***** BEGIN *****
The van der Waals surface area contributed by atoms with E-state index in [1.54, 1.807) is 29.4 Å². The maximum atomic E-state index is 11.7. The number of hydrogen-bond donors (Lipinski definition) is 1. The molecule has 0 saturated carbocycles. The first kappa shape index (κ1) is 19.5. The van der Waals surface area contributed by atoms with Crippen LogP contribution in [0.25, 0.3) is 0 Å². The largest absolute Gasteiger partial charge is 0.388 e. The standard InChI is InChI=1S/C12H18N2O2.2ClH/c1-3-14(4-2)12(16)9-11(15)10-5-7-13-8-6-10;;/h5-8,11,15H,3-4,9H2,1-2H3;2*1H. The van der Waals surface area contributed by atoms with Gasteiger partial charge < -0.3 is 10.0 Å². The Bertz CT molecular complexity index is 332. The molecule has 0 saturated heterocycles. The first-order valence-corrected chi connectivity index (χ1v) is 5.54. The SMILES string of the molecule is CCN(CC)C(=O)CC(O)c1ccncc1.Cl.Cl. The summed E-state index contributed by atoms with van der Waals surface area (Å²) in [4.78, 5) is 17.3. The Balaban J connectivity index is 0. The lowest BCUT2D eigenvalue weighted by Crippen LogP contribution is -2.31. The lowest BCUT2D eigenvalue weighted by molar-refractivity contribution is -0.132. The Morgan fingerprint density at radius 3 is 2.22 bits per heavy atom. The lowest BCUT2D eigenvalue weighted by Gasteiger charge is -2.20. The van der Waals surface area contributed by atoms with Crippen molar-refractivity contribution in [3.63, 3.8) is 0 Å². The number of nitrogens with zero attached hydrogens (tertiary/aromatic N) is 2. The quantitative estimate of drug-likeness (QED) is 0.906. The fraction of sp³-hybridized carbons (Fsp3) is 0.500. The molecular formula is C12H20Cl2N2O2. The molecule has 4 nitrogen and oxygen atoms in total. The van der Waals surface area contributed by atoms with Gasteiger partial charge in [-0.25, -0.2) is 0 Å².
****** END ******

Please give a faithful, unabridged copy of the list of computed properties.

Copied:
The van der Waals surface area contributed by atoms with E-state index in [1.54, 1.807) is 29.4 Å². The maximum atomic E-state index is 11.7. The number of hydrogen-bond donors (Lipinski definition) is 1. The molecule has 0 saturated carbocycles. The first kappa shape index (κ1) is 19.5. The van der Waals surface area contributed by atoms with Crippen LogP contribution in [0.25, 0.3) is 0 Å². The largest absolute Gasteiger partial charge is 0.388 e. The standard InChI is InChI=1S/C12H18N2O2.2ClH/c1-3-14(4-2)12(16)9-11(15)10-5-7-13-8-6-10;;/h5-8,11,15H,3-4,9H2,1-2H3;2*1H. The van der Waals surface area contributed by atoms with Gasteiger partial charge < -0.3 is 10.0 Å². The Bertz CT molecular complexity index is 332. The molecule has 0 saturated heterocycles. The first-order valence-corrected chi connectivity index (χ1v) is 5.54. The SMILES string of the molecule is CCN(CC)C(=O)CC(O)c1ccncc1.Cl.Cl. The summed E-state index contributed by atoms with van der Waals surface area (Å²) in [4.78, 5) is 17.3. The Balaban J connectivity index is 0. The lowest BCUT2D eigenvalue weighted by Crippen LogP contribution is -2.31. The lowest BCUT2D eigenvalue weighted by molar-refractivity contribution is -0.132. The Morgan fingerprint density at radius 3 is 2.22 bits per heavy atom. The lowest BCUT2D eigenvalue weighted by Gasteiger charge is -2.20. The van der Waals surface area contributed by atoms with Crippen molar-refractivity contribution in [3.63, 3.8) is 0 Å². The number of nitrogens with zero attached hydrogens (tertiary/aromatic N) is 2. The quantitative estimate of drug-likeness (QED) is 0.906. The fraction of sp³-hybridized carbons (Fsp3) is 0.500. The molecular formula is C12H20Cl2N2O2. The molecule has 4 nitrogen and oxygen atoms in total. The van der Waals surface area contributed by atoms with Gasteiger partial charge in [-0.25, -0.2) is 0 Å².